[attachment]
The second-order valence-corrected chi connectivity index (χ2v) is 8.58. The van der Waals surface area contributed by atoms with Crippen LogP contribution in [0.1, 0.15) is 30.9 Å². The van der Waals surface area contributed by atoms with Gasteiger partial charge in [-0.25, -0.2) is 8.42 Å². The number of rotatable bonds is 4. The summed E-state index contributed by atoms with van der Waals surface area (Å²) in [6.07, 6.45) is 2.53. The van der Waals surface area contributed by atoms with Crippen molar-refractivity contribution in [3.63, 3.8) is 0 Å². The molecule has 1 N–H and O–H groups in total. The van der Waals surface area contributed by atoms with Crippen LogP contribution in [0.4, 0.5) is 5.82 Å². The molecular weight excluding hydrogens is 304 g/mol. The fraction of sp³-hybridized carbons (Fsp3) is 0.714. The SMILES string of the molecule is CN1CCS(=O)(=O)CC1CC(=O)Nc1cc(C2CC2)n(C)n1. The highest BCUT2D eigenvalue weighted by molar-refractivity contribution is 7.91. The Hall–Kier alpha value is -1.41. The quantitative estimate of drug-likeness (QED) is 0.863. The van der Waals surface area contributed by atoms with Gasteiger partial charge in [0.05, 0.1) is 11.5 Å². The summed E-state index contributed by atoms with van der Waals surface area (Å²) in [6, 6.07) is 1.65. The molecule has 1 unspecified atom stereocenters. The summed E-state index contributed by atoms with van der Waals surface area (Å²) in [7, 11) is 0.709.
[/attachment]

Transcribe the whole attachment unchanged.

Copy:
The second-order valence-corrected chi connectivity index (χ2v) is 8.58. The van der Waals surface area contributed by atoms with Crippen LogP contribution in [0.1, 0.15) is 30.9 Å². The van der Waals surface area contributed by atoms with Gasteiger partial charge in [-0.25, -0.2) is 8.42 Å². The number of rotatable bonds is 4. The summed E-state index contributed by atoms with van der Waals surface area (Å²) in [6.07, 6.45) is 2.53. The van der Waals surface area contributed by atoms with Crippen molar-refractivity contribution in [3.63, 3.8) is 0 Å². The molecule has 1 N–H and O–H groups in total. The van der Waals surface area contributed by atoms with Crippen LogP contribution in [0.4, 0.5) is 5.82 Å². The molecular weight excluding hydrogens is 304 g/mol. The fraction of sp³-hybridized carbons (Fsp3) is 0.714. The SMILES string of the molecule is CN1CCS(=O)(=O)CC1CC(=O)Nc1cc(C2CC2)n(C)n1. The highest BCUT2D eigenvalue weighted by molar-refractivity contribution is 7.91. The Hall–Kier alpha value is -1.41. The quantitative estimate of drug-likeness (QED) is 0.863. The van der Waals surface area contributed by atoms with Gasteiger partial charge in [0.05, 0.1) is 11.5 Å². The summed E-state index contributed by atoms with van der Waals surface area (Å²) in [6, 6.07) is 1.65. The molecule has 1 unspecified atom stereocenters. The summed E-state index contributed by atoms with van der Waals surface area (Å²) in [7, 11) is 0.709.